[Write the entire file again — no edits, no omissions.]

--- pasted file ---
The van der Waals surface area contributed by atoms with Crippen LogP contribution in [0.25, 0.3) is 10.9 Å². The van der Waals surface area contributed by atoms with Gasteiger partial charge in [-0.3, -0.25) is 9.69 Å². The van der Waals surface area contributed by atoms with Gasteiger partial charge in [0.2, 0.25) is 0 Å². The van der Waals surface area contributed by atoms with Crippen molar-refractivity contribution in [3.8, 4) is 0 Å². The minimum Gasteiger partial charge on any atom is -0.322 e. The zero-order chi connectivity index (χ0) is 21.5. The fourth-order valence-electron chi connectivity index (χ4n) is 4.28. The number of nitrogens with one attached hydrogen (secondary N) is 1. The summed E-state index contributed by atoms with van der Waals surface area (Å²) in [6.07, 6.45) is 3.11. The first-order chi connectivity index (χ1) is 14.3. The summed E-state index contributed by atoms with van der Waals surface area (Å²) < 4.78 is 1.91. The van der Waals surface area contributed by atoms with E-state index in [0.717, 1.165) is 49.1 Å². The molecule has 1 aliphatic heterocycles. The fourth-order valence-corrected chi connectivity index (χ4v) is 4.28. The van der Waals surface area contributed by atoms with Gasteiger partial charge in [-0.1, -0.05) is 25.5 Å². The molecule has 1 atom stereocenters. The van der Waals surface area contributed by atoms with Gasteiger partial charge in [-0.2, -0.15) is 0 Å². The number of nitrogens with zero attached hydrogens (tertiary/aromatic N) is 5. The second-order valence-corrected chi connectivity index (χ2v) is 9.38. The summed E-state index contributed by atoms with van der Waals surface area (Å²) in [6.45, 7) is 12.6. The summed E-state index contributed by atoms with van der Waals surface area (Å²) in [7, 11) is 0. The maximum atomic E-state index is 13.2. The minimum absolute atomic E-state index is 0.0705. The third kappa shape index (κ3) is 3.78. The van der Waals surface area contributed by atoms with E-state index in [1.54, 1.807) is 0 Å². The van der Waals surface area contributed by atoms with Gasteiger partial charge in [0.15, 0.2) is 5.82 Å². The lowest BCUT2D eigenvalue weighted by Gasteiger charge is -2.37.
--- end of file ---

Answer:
The van der Waals surface area contributed by atoms with Crippen LogP contribution in [0.25, 0.3) is 10.9 Å². The van der Waals surface area contributed by atoms with Gasteiger partial charge in [-0.3, -0.25) is 9.69 Å². The van der Waals surface area contributed by atoms with Gasteiger partial charge in [0.2, 0.25) is 0 Å². The van der Waals surface area contributed by atoms with Crippen molar-refractivity contribution in [3.8, 4) is 0 Å². The minimum Gasteiger partial charge on any atom is -0.322 e. The zero-order chi connectivity index (χ0) is 21.5. The fourth-order valence-electron chi connectivity index (χ4n) is 4.28. The number of nitrogens with one attached hydrogen (secondary N) is 1. The summed E-state index contributed by atoms with van der Waals surface area (Å²) in [6.07, 6.45) is 3.11. The first-order chi connectivity index (χ1) is 14.3. The summed E-state index contributed by atoms with van der Waals surface area (Å²) < 4.78 is 1.91. The van der Waals surface area contributed by atoms with E-state index in [0.717, 1.165) is 49.1 Å². The molecule has 1 aliphatic heterocycles. The fourth-order valence-corrected chi connectivity index (χ4v) is 4.28. The van der Waals surface area contributed by atoms with Gasteiger partial charge in [-0.1, -0.05) is 25.5 Å². The molecule has 1 atom stereocenters. The van der Waals surface area contributed by atoms with Gasteiger partial charge in [-0.2, -0.15) is 0 Å². The number of nitrogens with zero attached hydrogens (tertiary/aromatic N) is 5. The second-order valence-corrected chi connectivity index (χ2v) is 9.38. The summed E-state index contributed by atoms with van der Waals surface area (Å²) in [6.45, 7) is 12.6. The summed E-state index contributed by atoms with van der Waals surface area (Å²) in [7, 11) is 0. The maximum atomic E-state index is 13.2. The minimum absolute atomic E-state index is 0.0705. The third kappa shape index (κ3) is 3.78. The van der Waals surface area contributed by atoms with E-state index in [1.54, 1.807) is 0 Å². The van der Waals surface area contributed by atoms with Gasteiger partial charge in [0.15, 0.2) is 5.82 Å². The lowest BCUT2D eigenvalue weighted by Gasteiger charge is -2.37.